Mr. Epstein had been placed on suicide watch after he was found July 23 on the floor of his cell with a strip of bedsheet around his neck, according to the indictment.

After 24 hours, he was transferred to the facility’s hospital wing for a psychological observation, where he remained under close watch.

Mr. Epstein was moved back to a regular cell July 30, where he was required to have a cellmate, but he was left with none after his cellmate was transferred out of the MCC on Aug. 9, the day before his death, the indictment said.

The indictment said that Mr. Epstein was found unresponsive in his cell when the guards went to deliver breakfast. Ms. Noel confessed to a supervisor then that they hadn’t done either their 3 a.m. or 5 a.m. rounds, according to the indictment.

According to the indictment, Mr. Thomas said: “We messed up.” And then added, “I messed up, she’s not to blame, we didn’t do any rounds.”

Prosecutors had wanted the guards to admit they falsified the prison records as part of a plea offer that they rejected, according to people familiar with the matter. They spoke on the condition of anonymity because they were not permitted to publicly discuss the investigation.

Marc Fernich, a lawyer for Mr. Epstein, said: “It would be a shame if minor scapegoats – classic low-hanging fruit, the softest targets – were made to take the fall for this tragedy on what amounts to a coverup theory. Unless it prompts genuine self-reflection from all major participants and stakeholders in our criminal justice system and those who cover it, Mr. Epstein’s death in federal custody – senseless and sad as it is – will have been entirely for naught.”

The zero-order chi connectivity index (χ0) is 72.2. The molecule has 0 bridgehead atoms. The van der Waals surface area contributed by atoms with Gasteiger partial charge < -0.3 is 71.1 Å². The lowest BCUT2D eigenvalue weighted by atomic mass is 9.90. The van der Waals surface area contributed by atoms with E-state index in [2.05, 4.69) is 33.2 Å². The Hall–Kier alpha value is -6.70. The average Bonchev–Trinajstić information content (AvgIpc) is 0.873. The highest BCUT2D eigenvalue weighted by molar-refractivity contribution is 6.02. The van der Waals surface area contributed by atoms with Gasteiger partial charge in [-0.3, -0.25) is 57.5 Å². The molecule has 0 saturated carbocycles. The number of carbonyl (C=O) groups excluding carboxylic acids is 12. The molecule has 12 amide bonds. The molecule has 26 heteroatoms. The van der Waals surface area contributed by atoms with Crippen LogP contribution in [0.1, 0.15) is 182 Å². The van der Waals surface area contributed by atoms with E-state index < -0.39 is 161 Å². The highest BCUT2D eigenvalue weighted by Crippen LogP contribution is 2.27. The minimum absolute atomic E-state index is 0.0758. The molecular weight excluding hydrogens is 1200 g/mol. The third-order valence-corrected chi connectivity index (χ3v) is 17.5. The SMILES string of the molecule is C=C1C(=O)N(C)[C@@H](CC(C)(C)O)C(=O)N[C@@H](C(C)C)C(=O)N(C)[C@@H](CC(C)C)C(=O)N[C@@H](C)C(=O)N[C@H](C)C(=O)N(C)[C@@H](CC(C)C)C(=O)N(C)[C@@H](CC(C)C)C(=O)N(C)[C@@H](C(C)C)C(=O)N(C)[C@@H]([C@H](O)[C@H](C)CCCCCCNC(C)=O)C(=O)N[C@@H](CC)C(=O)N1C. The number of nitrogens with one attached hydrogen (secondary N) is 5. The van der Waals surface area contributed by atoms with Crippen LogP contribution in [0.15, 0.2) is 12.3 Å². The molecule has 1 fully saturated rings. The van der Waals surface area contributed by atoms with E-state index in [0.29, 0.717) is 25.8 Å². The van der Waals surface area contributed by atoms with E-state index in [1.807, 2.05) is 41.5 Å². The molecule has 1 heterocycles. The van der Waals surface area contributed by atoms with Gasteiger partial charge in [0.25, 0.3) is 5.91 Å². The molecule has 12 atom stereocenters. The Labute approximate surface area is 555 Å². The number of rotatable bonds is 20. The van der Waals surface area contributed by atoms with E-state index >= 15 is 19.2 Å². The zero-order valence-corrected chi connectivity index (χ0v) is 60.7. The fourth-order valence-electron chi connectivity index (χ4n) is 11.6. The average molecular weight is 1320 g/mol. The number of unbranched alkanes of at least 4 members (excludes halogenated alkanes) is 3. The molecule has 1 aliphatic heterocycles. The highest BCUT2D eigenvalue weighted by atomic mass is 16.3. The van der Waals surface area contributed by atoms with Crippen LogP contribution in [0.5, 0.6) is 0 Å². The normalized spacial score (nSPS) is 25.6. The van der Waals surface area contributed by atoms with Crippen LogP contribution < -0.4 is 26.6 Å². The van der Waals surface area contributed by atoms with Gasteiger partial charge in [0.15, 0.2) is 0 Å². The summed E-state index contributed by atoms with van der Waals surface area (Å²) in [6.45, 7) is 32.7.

The city’s medical examiner ruled Mr. Epstein’s death a suicide.

Dr. Michael Baden, the forensic pathologist hired by Mr. Epstein’s family to observe his autopsy, recently suggested some of Mr. Epstein’s injuries were more consistent with homicide rather than suicide, although other experts disputed that.

Dr. Baden said Tuesday the arrested officers could have information that’s “going to be critical in determining whether it’s homicide or suicide.”

Kathleen Hawk Sawyer, the new director of the Federal Bureau of Prisons, told the Senate Judiciary Committee on Tuesday there is “no evidence to suggest” anything other than suicide.

Falsification of records has been a problem throughout the federal prison system.

Ms. Sawyer, who was named director of the Bureau of Prisons after Mr. Epstein’s death, disclosed in an internal memo earlier this month that a review of operations across the agency found some staff members failed to perform required rounds and inmate counts but logged that they had done so anyway. A copy of the memo was obtained by Associated Press.

Mr. Epstein’s death ended the possibility of a trial that would have involved prominent figures and sparked widespread anger that he wouldn’t have to answer for the allegations.

He had pleaded not guilty and was preparing to argue that he could not be charged because of a 2008 deal he made to avoid federal prosecution on similar allegations.